After weeks of mass “yellow vest” protests against austerity and inequality, the French government of President Emmanuel Macron announced yesterday that it would temporarily suspend its planned fuel tax increase targeting workers and pledged to hold a “debate on taxation and public spending.”
The claims by Macron and Prime Minister Edouard Philippe that the government is listening to popular grievances are worthless. Macron, determined to restructure French society in the interests of French and international finance capital, is on a collision course with the working class.
Rather, his government’s tactical retreat is determined by military and police calculations. It has been taken aback by the outpouring of working class anger at the financial aristocracy and capitalist exploitation erupting outside state-sanctioned trade union channels. Its mass arrests of hundreds of protesters, tear gas attacks and beatings have not halted the protests.
Macron’s government is playing for time, attempting to regroup and prepare the next wave in the assault on workers’ social rights, to be enforced, if necessary, through a re-imposition of the state of emergency and other police state measures.
Long historical experience shows that the initial confusion of the ruling elite does not ensure victory to the workers. The discovery that police posted snipers on the rooftops of the Champs-Elysées to monitor and take aim at protesters last Saturday, and Macron’s hailing of Nazi-collaborationist dictator Philippe Pétain last month as a war hero, are among many warnings. Terrified by rising working class anger, the bourgeoisie is preparing ruthless measures.
As Macron prepares a new round of attacks, workers must make their own preparations. Already, growing sections of the working class—including ambulance drivers and refinery workers, as well as student youth—are joining the demonstrations.
The critical question is expanding the struggle to ever-broader sections of the working class, both in France and internationally.
The Parti de l’égalité socialiste (PES), the French section of the International Committee of the Fourth International, calls for the formation of committees of action in the working class.
These committees must be independent from the trade unions, which have for decades betrayed every effort by workers in their struggle to defend their social rights. New organizations of struggle—organizationally and politically independent from the corporate, pro-government trade unions—are the only way for workers to coordinate strikes and protests to defend against government attacks.
These committees of action will draw together the different sections of workers and youth, counter official efforts to isolate and dissipate these struggles, and address pressing tasks of the movement against Macron. These include actions for the release of protesters railroaded into jail by kangaroo courts, the defense of demonstrators and working class districts from police brutality, and strikes and protests against Macron’s austerity agenda and the return to military service.
As “yellow vest” protests spread to Belgium, Bulgaria and the Netherlands, such committees would allow workers and youth in France to seek out and organize collaboration with their closest allies: the European and international working class. Driving developments in France are not essentially national, but international conditions, raising at every point the need for the international unity of the working class.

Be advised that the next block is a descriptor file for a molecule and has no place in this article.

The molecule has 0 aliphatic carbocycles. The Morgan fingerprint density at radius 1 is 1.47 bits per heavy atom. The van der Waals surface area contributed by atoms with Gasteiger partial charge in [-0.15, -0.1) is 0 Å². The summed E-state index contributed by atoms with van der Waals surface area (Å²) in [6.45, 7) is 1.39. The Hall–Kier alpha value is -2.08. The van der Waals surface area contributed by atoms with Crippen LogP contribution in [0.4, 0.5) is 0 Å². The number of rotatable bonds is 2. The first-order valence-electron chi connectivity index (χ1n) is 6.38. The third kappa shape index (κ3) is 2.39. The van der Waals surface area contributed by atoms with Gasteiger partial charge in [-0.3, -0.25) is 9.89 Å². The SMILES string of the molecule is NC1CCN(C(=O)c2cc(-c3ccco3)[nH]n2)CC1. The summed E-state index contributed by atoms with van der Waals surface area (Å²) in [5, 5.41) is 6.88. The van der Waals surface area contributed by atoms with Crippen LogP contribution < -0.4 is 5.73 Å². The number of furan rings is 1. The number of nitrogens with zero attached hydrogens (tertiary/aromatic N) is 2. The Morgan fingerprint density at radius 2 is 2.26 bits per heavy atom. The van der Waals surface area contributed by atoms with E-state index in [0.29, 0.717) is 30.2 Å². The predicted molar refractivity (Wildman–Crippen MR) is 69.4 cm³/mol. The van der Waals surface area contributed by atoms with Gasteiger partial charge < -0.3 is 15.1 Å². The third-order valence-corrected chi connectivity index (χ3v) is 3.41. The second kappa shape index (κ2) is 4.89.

The Socialist Party (PS) and its affiliated media, the union bureaucracy and their petty-bourgeois political allies are all seeking to trap the protests in the straitjacket of the trade unions, and thereby subordinate them to the interests of the capitalist ruling elite.
Le Monde editorialized that there is a danger of a “tipping point” in Macron’s presidency and criticized him for supposedly weakening the trade unions, “which are crucial to control social conflict of this sort.” The French Democratic Labor Confederation (CFDT) union praised Philippe for “opening dialog” and maintaining the taxes, which it hailed as “a necessary ecological transition.”
The official parties in what passes for the “left” are united in rejecting a struggle of the working class to bring down the Macron government. Jean-Luc Mélenchon is calling for “new elections,” apparently hoping to realize his offer to serve as Macron’s prime minister.
The Pabloite New Anti-capitalist Party’s (NPA) Révolution permanente website calls for “convergence” of the “yellow vest” and the Stalinist General Confederation of Labor (CGT) union, whose boss, Philippe Martinez, refused to support the protesters, insinuating that they are neo-fascists.
Outside of the PES, not a single political tendency claiming to be on the left is fighting for an expansion of the struggle against Macron. Rather, by seeking to put the unions back in the saddle, they are working to engineer a settlement on the terms most favorable to the government.
Workers must reject all such efforts to draw down the struggle. Rather, the fight must be expanded through the broadest possible appeal to the working class, in France and internationally, and by building committees of action to take the struggle into every workplace, school and university, in France and throughout Europe.
The development of organizations through which the class struggle can be prosecuted against Macron must be connected to the development of a political leadership based on a revolutionary and socialist perspective. Inevitably, the fight that is developing in France and internationally is not just a fight against one individual or one government, but the whole capitalist system.
The PES calls for the broadest discussion of this perspective at workplaces, in schools and universities, as well as on social media. It encourages those who want to participate in this fight to contact and to join the PES.